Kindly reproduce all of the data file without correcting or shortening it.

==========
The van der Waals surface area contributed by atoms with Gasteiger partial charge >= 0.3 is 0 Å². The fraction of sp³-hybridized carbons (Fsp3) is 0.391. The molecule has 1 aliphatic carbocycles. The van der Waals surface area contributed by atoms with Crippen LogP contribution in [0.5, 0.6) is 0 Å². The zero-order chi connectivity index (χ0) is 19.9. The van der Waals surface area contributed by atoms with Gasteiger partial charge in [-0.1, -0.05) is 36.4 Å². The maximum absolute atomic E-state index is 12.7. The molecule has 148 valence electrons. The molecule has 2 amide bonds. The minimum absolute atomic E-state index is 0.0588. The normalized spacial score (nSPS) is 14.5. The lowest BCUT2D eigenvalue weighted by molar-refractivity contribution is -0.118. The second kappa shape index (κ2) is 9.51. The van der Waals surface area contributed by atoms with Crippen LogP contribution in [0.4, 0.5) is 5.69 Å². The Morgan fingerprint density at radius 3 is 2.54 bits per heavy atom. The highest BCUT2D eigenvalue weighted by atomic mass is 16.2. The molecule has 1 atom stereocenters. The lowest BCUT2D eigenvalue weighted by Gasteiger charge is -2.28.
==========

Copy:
The van der Waals surface area contributed by atoms with Gasteiger partial charge >= 0.3 is 0 Å². The fraction of sp³-hybridized carbons (Fsp3) is 0.391. The molecule has 1 aliphatic carbocycles. The van der Waals surface area contributed by atoms with Crippen LogP contribution in [0.5, 0.6) is 0 Å². The zero-order chi connectivity index (χ0) is 19.9. The van der Waals surface area contributed by atoms with Gasteiger partial charge in [-0.1, -0.05) is 36.4 Å². The maximum absolute atomic E-state index is 12.7. The molecule has 148 valence electrons. The molecule has 2 amide bonds. The minimum absolute atomic E-state index is 0.0588. The normalized spacial score (nSPS) is 14.5. The lowest BCUT2D eigenvalue weighted by molar-refractivity contribution is -0.118. The second kappa shape index (κ2) is 9.51. The van der Waals surface area contributed by atoms with Crippen LogP contribution in [0.4, 0.5) is 5.69 Å². The Morgan fingerprint density at radius 3 is 2.54 bits per heavy atom. The highest BCUT2D eigenvalue weighted by atomic mass is 16.2. The molecule has 1 atom stereocenters. The lowest BCUT2D eigenvalue weighted by Gasteiger charge is -2.28.